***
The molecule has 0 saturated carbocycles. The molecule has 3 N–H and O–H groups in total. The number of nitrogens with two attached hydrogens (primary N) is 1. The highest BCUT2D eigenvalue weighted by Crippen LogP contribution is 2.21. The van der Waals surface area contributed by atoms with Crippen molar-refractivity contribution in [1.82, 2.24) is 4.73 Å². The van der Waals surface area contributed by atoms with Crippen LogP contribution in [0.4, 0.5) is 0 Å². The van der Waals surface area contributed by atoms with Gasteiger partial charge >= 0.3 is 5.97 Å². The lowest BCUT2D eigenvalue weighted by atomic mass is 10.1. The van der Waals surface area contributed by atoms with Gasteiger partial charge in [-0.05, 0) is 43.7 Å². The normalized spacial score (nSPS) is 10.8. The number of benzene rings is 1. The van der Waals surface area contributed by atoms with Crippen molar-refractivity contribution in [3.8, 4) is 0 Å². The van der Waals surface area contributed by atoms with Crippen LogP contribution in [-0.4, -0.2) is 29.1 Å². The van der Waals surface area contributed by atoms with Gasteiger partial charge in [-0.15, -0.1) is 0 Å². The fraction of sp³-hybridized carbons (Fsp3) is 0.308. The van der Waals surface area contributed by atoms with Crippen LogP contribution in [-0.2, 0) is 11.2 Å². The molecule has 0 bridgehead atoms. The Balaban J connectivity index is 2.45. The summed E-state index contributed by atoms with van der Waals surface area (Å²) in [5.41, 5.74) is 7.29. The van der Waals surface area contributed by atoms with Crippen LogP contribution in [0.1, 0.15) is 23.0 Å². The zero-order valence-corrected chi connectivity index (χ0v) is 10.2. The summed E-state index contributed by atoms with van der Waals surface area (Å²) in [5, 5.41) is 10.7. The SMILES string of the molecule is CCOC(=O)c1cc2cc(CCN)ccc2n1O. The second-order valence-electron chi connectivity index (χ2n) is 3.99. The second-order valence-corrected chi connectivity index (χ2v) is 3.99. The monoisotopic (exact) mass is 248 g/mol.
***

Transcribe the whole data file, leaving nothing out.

The molecule has 0 saturated carbocycles. The molecule has 3 N–H and O–H groups in total. The number of nitrogens with two attached hydrogens (primary N) is 1. The highest BCUT2D eigenvalue weighted by Crippen LogP contribution is 2.21. The van der Waals surface area contributed by atoms with Crippen molar-refractivity contribution in [1.82, 2.24) is 4.73 Å². The van der Waals surface area contributed by atoms with Crippen LogP contribution in [0.4, 0.5) is 0 Å². The van der Waals surface area contributed by atoms with Gasteiger partial charge >= 0.3 is 5.97 Å². The lowest BCUT2D eigenvalue weighted by atomic mass is 10.1. The van der Waals surface area contributed by atoms with Gasteiger partial charge in [-0.05, 0) is 43.7 Å². The normalized spacial score (nSPS) is 10.8. The number of benzene rings is 1. The van der Waals surface area contributed by atoms with Crippen molar-refractivity contribution in [3.8, 4) is 0 Å². The van der Waals surface area contributed by atoms with Crippen LogP contribution in [-0.4, -0.2) is 29.1 Å². The van der Waals surface area contributed by atoms with Gasteiger partial charge in [-0.15, -0.1) is 0 Å². The fraction of sp³-hybridized carbons (Fsp3) is 0.308. The van der Waals surface area contributed by atoms with Crippen LogP contribution in [-0.2, 0) is 11.2 Å². The molecule has 0 bridgehead atoms. The Balaban J connectivity index is 2.45. The summed E-state index contributed by atoms with van der Waals surface area (Å²) in [5.41, 5.74) is 7.29. The van der Waals surface area contributed by atoms with Crippen LogP contribution in [0.1, 0.15) is 23.0 Å². The zero-order valence-corrected chi connectivity index (χ0v) is 10.2. The summed E-state index contributed by atoms with van der Waals surface area (Å²) in [5, 5.41) is 10.7. The SMILES string of the molecule is CCOC(=O)c1cc2cc(CCN)ccc2n1O. The second-order valence-electron chi connectivity index (χ2n) is 3.99. The second-order valence-corrected chi connectivity index (χ2v) is 3.99. The monoisotopic (exact) mass is 248 g/mol.